Article Text

Download PDFPDF
  1. Rae N. Matthews,
  2. John H. Colebatch

    Results in Childhood Leukaemia


    Fifty children with acute leukaemia (44 lymphatic, 6 myeloid) were treated with daunorubicin. In 3 cases, it was given in courses of daily injections; in 47, single injections were given at 7- to 14-day intervals. On the latter (intermittent) regimen, in combination with prednisolone, a good response—complete, bone marrow, or clinical remission—occurred in 22 of 27 cases (81%) of `new' or previously untreated acute lymphoblastic leukaemia but in only 3 of 13 cases previously treated with other drugs. With acute myeloid leukaemia a good response occurred only when daunorubicin was given in combination with other cytotoxic drugs. The major side-effect was bone marrow depression with the related complications of haemorrhage and infection. Cardiotoxicity was not a problem; the cumulative total dose of daunorubicin did not exceed 26·8 mg/kg. This study indicates that intermittent dosage with 2-3 mg/kg at intervals of 7 to 14 days is as effective as, and no more toxic than, the courses of daily injections that have been commonly used.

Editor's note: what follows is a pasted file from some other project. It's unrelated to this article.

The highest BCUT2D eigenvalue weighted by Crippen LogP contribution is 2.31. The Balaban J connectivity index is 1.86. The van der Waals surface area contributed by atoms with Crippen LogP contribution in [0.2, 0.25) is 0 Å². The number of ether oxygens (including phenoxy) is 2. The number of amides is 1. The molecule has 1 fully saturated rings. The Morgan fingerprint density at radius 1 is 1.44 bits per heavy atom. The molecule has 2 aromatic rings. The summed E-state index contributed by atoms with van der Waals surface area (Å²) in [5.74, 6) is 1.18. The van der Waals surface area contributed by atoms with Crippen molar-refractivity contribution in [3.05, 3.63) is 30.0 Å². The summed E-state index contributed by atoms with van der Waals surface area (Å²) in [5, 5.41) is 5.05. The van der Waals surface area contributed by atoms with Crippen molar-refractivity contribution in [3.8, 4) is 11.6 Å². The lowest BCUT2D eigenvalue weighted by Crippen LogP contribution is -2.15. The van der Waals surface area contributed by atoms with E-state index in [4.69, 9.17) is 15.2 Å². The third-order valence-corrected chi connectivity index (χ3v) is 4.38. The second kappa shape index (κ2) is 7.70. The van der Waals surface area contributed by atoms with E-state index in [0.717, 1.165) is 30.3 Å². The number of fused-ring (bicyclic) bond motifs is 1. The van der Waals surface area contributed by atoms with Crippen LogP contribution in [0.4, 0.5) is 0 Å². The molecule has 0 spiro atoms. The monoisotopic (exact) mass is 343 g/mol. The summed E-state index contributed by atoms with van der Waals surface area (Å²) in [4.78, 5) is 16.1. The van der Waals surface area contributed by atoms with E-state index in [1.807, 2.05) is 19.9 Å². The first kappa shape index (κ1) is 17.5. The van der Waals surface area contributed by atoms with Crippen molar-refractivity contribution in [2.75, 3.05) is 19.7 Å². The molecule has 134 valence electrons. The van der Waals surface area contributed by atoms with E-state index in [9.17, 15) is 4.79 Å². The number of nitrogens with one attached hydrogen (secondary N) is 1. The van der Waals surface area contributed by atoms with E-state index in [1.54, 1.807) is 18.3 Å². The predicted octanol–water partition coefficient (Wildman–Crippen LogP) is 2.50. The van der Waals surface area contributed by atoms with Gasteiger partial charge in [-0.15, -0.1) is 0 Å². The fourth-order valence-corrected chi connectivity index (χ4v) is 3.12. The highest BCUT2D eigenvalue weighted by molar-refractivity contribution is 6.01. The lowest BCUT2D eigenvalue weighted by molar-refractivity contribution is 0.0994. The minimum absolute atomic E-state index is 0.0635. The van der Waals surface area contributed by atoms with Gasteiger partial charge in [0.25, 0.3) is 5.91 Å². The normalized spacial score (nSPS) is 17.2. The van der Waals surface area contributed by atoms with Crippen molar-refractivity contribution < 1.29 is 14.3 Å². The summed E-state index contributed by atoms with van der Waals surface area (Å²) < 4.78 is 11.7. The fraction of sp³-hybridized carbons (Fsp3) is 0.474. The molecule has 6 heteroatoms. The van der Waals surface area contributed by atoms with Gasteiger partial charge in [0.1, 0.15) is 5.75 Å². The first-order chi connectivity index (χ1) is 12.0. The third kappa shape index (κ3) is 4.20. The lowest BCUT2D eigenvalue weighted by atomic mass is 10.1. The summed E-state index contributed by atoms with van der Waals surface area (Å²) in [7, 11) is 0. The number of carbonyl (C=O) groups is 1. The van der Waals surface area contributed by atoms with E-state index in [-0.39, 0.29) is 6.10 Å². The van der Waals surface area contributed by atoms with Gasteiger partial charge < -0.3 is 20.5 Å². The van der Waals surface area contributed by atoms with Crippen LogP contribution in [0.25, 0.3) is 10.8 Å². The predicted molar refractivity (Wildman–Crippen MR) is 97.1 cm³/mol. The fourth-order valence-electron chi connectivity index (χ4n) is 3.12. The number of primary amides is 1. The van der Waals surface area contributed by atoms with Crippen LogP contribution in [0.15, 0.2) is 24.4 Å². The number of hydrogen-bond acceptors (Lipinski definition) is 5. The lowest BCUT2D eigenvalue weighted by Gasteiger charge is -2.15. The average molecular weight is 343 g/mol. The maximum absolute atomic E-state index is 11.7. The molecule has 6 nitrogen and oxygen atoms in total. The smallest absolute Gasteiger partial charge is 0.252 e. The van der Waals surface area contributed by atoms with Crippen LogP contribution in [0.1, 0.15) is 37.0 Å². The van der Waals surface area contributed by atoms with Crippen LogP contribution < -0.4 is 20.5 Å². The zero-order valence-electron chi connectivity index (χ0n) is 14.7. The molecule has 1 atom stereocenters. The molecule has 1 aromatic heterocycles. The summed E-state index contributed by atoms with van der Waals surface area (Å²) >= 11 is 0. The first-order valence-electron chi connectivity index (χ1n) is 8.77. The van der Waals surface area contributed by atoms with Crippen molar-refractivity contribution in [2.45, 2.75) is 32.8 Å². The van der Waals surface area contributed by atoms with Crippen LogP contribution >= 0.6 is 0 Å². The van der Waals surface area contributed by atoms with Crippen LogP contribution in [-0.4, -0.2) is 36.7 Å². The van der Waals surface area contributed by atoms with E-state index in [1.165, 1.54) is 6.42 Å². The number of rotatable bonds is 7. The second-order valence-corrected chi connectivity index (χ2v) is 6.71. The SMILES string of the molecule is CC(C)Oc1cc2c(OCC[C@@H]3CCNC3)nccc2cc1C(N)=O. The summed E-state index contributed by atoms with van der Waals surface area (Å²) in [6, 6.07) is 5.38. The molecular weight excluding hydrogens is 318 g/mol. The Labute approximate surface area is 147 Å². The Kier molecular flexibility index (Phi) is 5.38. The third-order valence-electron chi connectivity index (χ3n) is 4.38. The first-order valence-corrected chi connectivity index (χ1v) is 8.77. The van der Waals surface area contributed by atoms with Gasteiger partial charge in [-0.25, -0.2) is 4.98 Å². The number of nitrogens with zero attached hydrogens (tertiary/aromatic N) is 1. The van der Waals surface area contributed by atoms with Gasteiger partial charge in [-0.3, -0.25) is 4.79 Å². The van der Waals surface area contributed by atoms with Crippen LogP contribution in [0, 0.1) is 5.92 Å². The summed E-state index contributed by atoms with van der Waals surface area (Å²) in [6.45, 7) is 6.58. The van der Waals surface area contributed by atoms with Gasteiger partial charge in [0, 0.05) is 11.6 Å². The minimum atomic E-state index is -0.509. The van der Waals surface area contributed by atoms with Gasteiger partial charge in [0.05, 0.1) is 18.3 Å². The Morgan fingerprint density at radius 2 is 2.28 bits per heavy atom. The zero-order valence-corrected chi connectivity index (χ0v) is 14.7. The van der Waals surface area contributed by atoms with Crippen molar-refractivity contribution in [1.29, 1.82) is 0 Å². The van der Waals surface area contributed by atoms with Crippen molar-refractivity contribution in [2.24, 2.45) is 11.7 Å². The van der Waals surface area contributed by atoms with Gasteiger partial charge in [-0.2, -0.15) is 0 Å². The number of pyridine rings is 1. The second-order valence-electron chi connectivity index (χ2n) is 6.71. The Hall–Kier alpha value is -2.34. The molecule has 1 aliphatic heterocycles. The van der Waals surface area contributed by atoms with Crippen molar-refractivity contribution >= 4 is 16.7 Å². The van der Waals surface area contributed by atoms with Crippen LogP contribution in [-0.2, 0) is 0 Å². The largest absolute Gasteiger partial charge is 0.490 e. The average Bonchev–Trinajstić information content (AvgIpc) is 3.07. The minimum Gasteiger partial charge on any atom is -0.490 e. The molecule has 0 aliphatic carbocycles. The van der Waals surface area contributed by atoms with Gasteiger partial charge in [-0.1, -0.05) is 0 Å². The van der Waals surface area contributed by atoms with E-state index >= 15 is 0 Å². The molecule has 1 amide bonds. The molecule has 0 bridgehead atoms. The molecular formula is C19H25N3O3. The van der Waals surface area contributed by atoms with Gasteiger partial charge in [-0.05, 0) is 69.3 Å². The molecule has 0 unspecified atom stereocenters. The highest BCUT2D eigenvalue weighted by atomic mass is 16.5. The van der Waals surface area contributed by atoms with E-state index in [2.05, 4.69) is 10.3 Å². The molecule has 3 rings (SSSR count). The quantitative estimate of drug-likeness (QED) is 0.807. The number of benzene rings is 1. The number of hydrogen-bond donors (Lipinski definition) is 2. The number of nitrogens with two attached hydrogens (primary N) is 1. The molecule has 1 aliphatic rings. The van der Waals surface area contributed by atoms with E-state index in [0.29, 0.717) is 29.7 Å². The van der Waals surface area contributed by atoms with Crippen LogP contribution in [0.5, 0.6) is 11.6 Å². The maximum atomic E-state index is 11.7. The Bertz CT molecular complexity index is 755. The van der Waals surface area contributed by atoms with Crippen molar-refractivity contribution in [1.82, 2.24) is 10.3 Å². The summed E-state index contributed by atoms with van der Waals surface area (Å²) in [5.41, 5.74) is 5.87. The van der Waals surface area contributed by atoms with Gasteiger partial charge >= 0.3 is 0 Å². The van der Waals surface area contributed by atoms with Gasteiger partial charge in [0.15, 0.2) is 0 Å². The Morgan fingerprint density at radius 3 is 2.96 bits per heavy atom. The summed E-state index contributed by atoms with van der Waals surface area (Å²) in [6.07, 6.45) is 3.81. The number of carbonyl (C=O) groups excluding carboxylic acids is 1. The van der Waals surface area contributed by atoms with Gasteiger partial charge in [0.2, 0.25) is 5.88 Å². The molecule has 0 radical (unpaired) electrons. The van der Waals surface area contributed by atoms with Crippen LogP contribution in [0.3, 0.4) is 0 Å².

Statistics from

    Request Permissions

    If you wish to reuse any or all of this article please use the link below which will take you to the Copyright Clearance Center’s RightsLink service. You will be able to get a quick price and instant permission to reuse the content in many different ways.

    Results in Childhood Leukaemia